The real reason Tyson is shutting down its largest pork plant

Tyson Foods is closing its largest pork processor after nearly 200 employees tested positive for the virus that causes COVID-19 (via Delish). Tyson announced the decision to shut down its Waterloo, Iowa facility on Wednesday, one week after the small city's mayor appeared on CNN and said the plant should be closed immediately.

According to Business Insider, Iowa is one of a handful of states where the governor has not asked residents to stay home to prevent the spread of the novel coronavirus. After Waterloo Mayor Quentin Hart's plea on CNN, Iowa Governor Kim Reynolds stopped short of closing the facility, calling instead for new screening procedures for workers, CNN reported.

Tyson President Steve Stouffer said in a statement that closures to plants in Waterloo and Logansport, Indiana were in response to "community concerns," as well as the rash of COVID-19 cases. "The safety of our team members remains our top priority," he said.

Tyson's Waterloo plant employs about 2,800 workers and processes 19,500 hogs a day — about 4 percent of the nation's pork (via The Washington Post).

More than 2,200 COVID-19 cases have erupted in at least 48 meat processing plants around the U.S., according to USA Today, including a now-shuttered Smithfield Foods plant in South Dakota that processed another 4 to 5 percent of the nation's pork. The COVID-19 virus spreads easily in meat plants because workers cannot maintain the recommended six feet of social distance while on the job or in the break room, USA Today reported.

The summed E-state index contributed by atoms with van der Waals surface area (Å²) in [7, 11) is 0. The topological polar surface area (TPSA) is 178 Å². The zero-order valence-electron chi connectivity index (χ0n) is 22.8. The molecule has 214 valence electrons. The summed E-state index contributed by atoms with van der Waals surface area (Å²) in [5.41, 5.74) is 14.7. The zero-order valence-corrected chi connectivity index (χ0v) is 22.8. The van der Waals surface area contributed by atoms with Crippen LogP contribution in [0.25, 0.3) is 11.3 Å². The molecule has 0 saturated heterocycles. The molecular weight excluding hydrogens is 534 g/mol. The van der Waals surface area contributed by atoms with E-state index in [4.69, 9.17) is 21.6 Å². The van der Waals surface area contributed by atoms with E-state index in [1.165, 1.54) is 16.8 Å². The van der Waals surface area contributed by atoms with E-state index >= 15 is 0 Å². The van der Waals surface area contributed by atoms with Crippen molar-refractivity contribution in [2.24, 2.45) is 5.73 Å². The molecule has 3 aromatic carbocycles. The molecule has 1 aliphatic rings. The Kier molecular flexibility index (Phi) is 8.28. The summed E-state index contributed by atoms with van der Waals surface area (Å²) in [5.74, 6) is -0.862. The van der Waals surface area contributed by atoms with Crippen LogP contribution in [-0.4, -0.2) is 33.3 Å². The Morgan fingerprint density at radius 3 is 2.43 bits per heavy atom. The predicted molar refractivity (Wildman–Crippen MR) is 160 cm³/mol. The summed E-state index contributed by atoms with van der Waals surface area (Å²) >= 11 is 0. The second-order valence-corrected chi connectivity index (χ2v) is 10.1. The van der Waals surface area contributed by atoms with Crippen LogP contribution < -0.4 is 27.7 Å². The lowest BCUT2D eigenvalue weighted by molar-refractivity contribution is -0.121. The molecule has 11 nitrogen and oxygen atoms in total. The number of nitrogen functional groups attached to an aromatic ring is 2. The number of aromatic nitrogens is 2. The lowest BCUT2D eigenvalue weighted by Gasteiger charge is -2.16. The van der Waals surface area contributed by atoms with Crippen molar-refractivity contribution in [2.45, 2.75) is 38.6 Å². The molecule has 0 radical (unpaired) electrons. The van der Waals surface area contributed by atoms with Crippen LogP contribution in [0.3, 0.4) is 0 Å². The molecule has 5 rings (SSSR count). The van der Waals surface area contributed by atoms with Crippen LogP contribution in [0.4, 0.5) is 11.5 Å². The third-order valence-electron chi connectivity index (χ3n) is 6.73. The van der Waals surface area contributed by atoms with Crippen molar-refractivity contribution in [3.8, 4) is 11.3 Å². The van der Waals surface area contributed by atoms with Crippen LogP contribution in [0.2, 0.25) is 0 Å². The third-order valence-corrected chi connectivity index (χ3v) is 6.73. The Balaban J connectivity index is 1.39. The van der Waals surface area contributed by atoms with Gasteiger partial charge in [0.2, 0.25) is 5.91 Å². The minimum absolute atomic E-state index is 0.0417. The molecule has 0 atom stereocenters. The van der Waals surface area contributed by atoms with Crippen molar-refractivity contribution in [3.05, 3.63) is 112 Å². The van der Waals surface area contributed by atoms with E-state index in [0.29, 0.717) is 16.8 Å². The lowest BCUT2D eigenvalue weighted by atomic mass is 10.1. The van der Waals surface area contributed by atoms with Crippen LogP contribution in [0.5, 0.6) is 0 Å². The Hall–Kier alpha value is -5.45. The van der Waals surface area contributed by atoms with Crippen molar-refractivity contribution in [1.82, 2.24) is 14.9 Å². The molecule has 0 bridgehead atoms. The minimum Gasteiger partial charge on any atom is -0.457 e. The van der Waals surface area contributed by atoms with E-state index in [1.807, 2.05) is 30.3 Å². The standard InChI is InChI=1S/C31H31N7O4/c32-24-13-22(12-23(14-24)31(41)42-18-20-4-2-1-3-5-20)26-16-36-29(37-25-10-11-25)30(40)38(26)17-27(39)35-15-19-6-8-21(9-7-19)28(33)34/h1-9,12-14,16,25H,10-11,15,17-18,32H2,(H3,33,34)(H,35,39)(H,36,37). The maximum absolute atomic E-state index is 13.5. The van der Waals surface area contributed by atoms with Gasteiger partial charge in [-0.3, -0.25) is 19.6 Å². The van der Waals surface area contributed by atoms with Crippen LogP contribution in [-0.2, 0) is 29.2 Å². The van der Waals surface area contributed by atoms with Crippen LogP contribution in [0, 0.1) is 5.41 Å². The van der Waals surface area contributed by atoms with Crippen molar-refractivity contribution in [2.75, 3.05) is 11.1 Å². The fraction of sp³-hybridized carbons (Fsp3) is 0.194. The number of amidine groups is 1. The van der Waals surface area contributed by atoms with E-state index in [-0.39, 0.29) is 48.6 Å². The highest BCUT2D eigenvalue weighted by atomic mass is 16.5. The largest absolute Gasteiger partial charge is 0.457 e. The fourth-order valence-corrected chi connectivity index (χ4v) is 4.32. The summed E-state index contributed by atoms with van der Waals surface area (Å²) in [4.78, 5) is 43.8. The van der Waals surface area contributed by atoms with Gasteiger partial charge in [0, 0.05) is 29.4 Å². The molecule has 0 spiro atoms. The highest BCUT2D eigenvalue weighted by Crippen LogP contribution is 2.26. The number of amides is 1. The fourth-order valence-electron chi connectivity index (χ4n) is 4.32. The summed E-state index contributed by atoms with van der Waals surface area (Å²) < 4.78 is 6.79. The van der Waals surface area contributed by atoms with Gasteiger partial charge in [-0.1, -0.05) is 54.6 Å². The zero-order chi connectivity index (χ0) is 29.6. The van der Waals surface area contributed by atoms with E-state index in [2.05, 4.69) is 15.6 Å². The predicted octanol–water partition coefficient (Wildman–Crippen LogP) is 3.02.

The threat of meat shortages is more real

An early warning from Smithfield's CEO on April 12 about an impending meat shortage is gaining traction. Several meat-industry observers told Politico consumers could expect to find shortages on their grocer's shelves in May. These would be true shortages, different from the bare shelves seen early in the rise of the pandemic. Panic-buying and supply-chain glitches were the problem back in March. The nation has hundreds of millions of pounds of pork set aside in frozen storage — in addition to half a billion pounds of beef and more than a billion pounds of chicken. But these amounts are only a fraction of what is processed in a given month (via the Los Angeles Times). 

While consumers may expect trouble next month, those on the other end of the chain — the pig farmers — are already facing some tough decisions. Farmers have changed pigs' feed formula, so the animals grow more slowly (via MarketWatch). With the price of hogs plummeting, some Canadian farmers have euthanized animals that were ready for slaughter (via Bloomberg). Minnesota farmers may have to do the same with some 200,000 pigs in the next few weeks, Bloomberg reported. The waste of animals follows reports of farmers dumping milk and destroying crops that couldn't find a market after the country went into a COVID-19 lockdown.